In his recent article, “A Cursory Analysis of the Impact of Combined Reporting in the District”, Dr. Eric Cook claims that the District of Columbia’s (D.C. or the District) newly implemented combined reporting tax regime is an effective means of increasing tax revenue from corporate taxpayers, but it will have little overlap with D.C.’s ongoing federal-style section 482 tax enforcement.  Dr. Cook is chief executive officer of Chainbridge Software LLC, whose company’s product and services have been utilized by the District to analyze corporations’ inter-company transactions and enforce arm’s length transfer pricing principles.  Combined reporting, (i.e., formulary apportionment, as it is known in international tax circles) and the arm’s length standard, are effectively polar opposites in the treatment of inter-company taxation.  It is inappropriate for the District (and other taxing jurisdictions) to simultaneously pursue both.  To do so seriously risks overtaxing District business taxpayers and questions the coherence of the District’s tax regime.

History

Both combined reporting and 482 adjustments have had a renaissance in the past decade.  Several tax jurisdictions, including the District, enacted new combined reporting requirements to increase tax revenue and combat perceived tax planning by businesses.  At the same time, some tax jurisdictions, once again including the District, have stepped up audit changes based on use of transfer pricing adjustment authority.  This change is due in part to new availability of third-party consultants and the interest in the issue by the Multistate Tax Commission (MTC).  States have engaged consultants, such as Chainbridge, to augment state capabilities in the transfer pricing area.  At the request of some states, the MTC is hoping to launch its Arm’s Length Audit Services (ALAS)[1] program.  States thus have increasing external resources available for transfer-pricing audits.

International Context

A similar discussion regarding how to address inter-company income shifting is occurring at the international level, but with a fundamentally important different conclusion.  The national governments of the Organization for Economic Cooperation and Development (OECD) and the G-20 are preparing to complete (on a more or less consensual basis) their Base Erosion and Profit Shifting action plan.  This plan will reject formulary apportionment as a means of evaluating and taxing inter-company transactions.[2]  Thus, in the international context, formulary apportionment and transfer pricing adjustment authority are not seen as complementary, but instead are seen as mutually exclusive alternatives.  The history of formulary apportionment in international context sheds light on why states make a mistake when they seek to use both combined reporting and transfer pricing adjustments.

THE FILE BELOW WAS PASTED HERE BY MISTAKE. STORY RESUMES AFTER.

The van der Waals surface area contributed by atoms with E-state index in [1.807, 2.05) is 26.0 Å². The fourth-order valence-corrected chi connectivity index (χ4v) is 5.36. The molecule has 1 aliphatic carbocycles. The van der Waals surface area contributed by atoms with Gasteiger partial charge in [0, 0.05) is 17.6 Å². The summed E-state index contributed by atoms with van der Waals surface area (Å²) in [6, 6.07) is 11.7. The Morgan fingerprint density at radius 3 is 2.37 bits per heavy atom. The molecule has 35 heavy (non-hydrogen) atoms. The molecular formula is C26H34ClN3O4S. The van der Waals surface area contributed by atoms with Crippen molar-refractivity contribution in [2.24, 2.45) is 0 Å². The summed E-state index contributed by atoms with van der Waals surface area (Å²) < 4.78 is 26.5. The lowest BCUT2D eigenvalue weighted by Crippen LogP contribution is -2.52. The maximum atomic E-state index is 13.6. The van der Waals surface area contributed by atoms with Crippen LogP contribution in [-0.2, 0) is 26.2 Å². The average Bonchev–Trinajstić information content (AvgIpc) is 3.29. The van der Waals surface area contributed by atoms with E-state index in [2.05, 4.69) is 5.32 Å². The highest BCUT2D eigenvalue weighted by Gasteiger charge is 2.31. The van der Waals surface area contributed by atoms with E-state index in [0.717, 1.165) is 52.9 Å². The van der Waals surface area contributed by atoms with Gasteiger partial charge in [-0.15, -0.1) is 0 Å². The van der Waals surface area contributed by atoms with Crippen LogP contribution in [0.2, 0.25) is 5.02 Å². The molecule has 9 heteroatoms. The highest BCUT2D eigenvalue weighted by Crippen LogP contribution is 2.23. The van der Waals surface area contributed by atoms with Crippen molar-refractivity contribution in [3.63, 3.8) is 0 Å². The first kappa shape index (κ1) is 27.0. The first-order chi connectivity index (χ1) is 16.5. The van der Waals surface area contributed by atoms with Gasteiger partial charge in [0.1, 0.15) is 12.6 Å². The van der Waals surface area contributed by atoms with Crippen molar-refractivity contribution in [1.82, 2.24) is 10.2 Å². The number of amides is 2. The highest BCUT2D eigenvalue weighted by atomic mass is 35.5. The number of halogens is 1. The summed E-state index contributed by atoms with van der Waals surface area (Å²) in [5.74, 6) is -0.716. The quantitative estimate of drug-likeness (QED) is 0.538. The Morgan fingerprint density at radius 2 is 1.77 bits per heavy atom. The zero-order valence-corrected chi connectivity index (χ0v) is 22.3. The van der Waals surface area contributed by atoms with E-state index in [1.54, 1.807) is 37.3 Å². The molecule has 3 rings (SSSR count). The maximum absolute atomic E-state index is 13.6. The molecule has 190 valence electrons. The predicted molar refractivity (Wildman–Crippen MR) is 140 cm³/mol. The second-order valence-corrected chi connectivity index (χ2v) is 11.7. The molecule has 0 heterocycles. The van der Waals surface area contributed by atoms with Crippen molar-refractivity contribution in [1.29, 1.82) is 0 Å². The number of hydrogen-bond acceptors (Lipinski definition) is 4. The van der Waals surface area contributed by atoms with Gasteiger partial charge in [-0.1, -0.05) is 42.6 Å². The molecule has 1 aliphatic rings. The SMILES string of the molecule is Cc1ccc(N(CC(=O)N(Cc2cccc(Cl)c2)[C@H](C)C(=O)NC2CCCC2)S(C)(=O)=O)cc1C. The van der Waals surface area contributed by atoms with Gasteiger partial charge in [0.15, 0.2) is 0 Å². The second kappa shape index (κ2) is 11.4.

A combined reporting basis of taxation seeks to treat the members of a consolidated group as a single entity, consolidating financial accounts of the member entities and allocating a portion of the consolidated income to the taxing jurisdiction based on some formula or one or more apportionment factors.  Under the arm’s length approach, individual entities of a consolidated group within a single jurisdiction are treated (generally) as stand-alone entities and taxed according to the arm’s length value (the value that would be realized by independent, third party entities) of their inter-company transactions.

National governments have for decades wrestled with the taxation of inter-company transactions amongst the largest corporations and the most complex transfer pricing arrangements.  Going back to the earliest days of corporate income taxation, the “economic experts” to the League of Nations rejected formulary apportionment for cross-border taxation, having found, “the methodology has no fundamental basis in economic theory which is capable of easy application”.[3]

Arguments in favor of combined reporting (formulary apportionment) generally center on simplicity of concept, administrative ease and reduced compliance burden, along with increased, comprehensive (and thereby, effective?) revenue collection.  These arguments are generally from the perspective of the taxing authorities—who struggle with lack of resources, information and a complexity of rules and corporate structures.